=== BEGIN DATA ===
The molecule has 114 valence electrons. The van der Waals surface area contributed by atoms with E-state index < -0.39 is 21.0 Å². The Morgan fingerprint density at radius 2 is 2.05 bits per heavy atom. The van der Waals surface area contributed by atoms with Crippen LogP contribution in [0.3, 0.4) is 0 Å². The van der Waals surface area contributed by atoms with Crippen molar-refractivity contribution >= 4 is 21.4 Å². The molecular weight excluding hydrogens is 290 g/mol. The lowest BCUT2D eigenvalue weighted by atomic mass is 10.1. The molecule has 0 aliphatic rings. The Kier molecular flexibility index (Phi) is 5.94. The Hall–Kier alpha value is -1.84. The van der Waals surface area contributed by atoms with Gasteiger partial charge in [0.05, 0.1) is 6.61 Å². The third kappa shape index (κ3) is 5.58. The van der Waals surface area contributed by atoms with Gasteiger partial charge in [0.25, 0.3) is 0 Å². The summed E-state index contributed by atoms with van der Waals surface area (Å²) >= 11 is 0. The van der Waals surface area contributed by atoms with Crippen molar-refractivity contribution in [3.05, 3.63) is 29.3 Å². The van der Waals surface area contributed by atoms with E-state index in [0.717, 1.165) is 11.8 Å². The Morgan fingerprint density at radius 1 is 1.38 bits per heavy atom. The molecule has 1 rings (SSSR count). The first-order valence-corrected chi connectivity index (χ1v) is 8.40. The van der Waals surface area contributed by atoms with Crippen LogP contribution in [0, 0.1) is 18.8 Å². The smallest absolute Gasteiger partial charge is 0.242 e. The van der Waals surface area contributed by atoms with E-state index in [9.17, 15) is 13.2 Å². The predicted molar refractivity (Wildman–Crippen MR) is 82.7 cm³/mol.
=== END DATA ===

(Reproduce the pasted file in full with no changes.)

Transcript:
The molecule has 114 valence electrons. The van der Waals surface area contributed by atoms with E-state index < -0.39 is 21.0 Å². The Morgan fingerprint density at radius 2 is 2.05 bits per heavy atom. The van der Waals surface area contributed by atoms with Crippen LogP contribution in [0.3, 0.4) is 0 Å². The van der Waals surface area contributed by atoms with Crippen molar-refractivity contribution >= 4 is 21.4 Å². The molecular weight excluding hydrogens is 290 g/mol. The lowest BCUT2D eigenvalue weighted by atomic mass is 10.1. The molecule has 0 aliphatic rings. The Kier molecular flexibility index (Phi) is 5.94. The Hall–Kier alpha value is -1.84. The van der Waals surface area contributed by atoms with Gasteiger partial charge in [0.05, 0.1) is 6.61 Å². The third kappa shape index (κ3) is 5.58. The van der Waals surface area contributed by atoms with Gasteiger partial charge in [0.25, 0.3) is 0 Å². The summed E-state index contributed by atoms with van der Waals surface area (Å²) >= 11 is 0. The van der Waals surface area contributed by atoms with Crippen molar-refractivity contribution in [3.05, 3.63) is 29.3 Å². The van der Waals surface area contributed by atoms with E-state index in [0.717, 1.165) is 11.8 Å². The Morgan fingerprint density at radius 1 is 1.38 bits per heavy atom. The molecule has 1 rings (SSSR count). The first-order valence-corrected chi connectivity index (χ1v) is 8.40. The van der Waals surface area contributed by atoms with Crippen LogP contribution in [0, 0.1) is 18.8 Å². The smallest absolute Gasteiger partial charge is 0.242 e. The van der Waals surface area contributed by atoms with E-state index in [9.17, 15) is 13.2 Å². The predicted molar refractivity (Wildman–Crippen MR) is 82.7 cm³/mol.